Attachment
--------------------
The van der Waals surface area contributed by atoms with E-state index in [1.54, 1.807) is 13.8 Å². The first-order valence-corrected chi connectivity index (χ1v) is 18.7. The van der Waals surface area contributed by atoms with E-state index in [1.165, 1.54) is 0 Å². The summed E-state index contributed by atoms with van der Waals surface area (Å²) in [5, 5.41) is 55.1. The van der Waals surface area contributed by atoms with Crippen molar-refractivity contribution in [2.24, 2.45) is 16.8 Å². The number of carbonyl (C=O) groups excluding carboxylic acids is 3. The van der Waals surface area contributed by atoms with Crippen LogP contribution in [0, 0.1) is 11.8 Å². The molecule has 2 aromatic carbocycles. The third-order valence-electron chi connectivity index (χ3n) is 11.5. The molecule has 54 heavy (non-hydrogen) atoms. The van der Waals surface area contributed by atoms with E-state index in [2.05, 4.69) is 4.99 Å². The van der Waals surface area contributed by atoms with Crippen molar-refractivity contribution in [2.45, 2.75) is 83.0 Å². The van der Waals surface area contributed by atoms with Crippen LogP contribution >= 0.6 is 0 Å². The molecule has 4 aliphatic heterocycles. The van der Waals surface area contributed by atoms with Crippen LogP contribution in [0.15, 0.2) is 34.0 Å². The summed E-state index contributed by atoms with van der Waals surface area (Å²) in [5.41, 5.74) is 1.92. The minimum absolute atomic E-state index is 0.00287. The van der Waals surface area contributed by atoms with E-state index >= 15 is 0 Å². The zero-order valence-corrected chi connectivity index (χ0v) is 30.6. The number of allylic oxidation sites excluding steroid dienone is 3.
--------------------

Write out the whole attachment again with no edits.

The van der Waals surface area contributed by atoms with E-state index in [1.54, 1.807) is 13.8 Å². The first-order valence-corrected chi connectivity index (χ1v) is 18.7. The van der Waals surface area contributed by atoms with E-state index in [1.165, 1.54) is 0 Å². The summed E-state index contributed by atoms with van der Waals surface area (Å²) in [5, 5.41) is 55.1. The van der Waals surface area contributed by atoms with Crippen molar-refractivity contribution in [2.24, 2.45) is 16.8 Å². The number of carbonyl (C=O) groups excluding carboxylic acids is 3. The van der Waals surface area contributed by atoms with Crippen LogP contribution in [0, 0.1) is 11.8 Å². The molecule has 2 aromatic carbocycles. The third-order valence-electron chi connectivity index (χ3n) is 11.5. The molecule has 54 heavy (non-hydrogen) atoms. The van der Waals surface area contributed by atoms with E-state index in [2.05, 4.69) is 4.99 Å². The van der Waals surface area contributed by atoms with Crippen molar-refractivity contribution in [2.45, 2.75) is 83.0 Å². The van der Waals surface area contributed by atoms with Crippen LogP contribution >= 0.6 is 0 Å². The molecule has 4 aliphatic heterocycles. The van der Waals surface area contributed by atoms with Crippen LogP contribution in [0.15, 0.2) is 34.0 Å². The summed E-state index contributed by atoms with van der Waals surface area (Å²) in [5.41, 5.74) is 1.92. The minimum absolute atomic E-state index is 0.00287. The van der Waals surface area contributed by atoms with E-state index >= 15 is 0 Å². The zero-order valence-corrected chi connectivity index (χ0v) is 30.6. The number of allylic oxidation sites excluding steroid dienone is 3.